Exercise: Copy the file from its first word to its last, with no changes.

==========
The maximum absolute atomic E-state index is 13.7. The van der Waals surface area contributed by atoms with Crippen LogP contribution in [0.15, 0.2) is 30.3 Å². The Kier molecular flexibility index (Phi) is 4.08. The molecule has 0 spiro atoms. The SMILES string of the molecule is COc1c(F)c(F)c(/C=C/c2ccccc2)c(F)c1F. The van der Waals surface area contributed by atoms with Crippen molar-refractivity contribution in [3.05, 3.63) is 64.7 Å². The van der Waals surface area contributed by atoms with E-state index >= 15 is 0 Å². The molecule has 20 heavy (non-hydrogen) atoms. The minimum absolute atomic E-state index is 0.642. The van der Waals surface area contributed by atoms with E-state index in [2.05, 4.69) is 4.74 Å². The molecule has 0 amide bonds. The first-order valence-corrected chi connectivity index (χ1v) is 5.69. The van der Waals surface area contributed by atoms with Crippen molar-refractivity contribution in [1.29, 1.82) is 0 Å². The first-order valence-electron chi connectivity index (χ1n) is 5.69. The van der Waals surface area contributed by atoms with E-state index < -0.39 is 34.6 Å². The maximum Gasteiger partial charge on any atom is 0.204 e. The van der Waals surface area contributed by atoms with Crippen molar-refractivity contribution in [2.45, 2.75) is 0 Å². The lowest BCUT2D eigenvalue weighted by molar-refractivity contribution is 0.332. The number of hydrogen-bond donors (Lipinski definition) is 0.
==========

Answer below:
The maximum absolute atomic E-state index is 13.7. The van der Waals surface area contributed by atoms with Crippen LogP contribution in [0.15, 0.2) is 30.3 Å². The Kier molecular flexibility index (Phi) is 4.08. The molecule has 0 spiro atoms. The SMILES string of the molecule is COc1c(F)c(F)c(/C=C/c2ccccc2)c(F)c1F. The van der Waals surface area contributed by atoms with Crippen molar-refractivity contribution in [3.05, 3.63) is 64.7 Å². The van der Waals surface area contributed by atoms with E-state index >= 15 is 0 Å². The molecule has 20 heavy (non-hydrogen) atoms. The minimum absolute atomic E-state index is 0.642. The van der Waals surface area contributed by atoms with E-state index in [2.05, 4.69) is 4.74 Å². The molecule has 0 amide bonds. The first-order valence-corrected chi connectivity index (χ1v) is 5.69. The van der Waals surface area contributed by atoms with Crippen molar-refractivity contribution in [1.29, 1.82) is 0 Å². The first-order valence-electron chi connectivity index (χ1n) is 5.69. The van der Waals surface area contributed by atoms with E-state index < -0.39 is 34.6 Å². The maximum Gasteiger partial charge on any atom is 0.204 e. The van der Waals surface area contributed by atoms with Crippen molar-refractivity contribution in [2.45, 2.75) is 0 Å². The lowest BCUT2D eigenvalue weighted by molar-refractivity contribution is 0.332. The number of hydrogen-bond donors (Lipinski definition) is 0.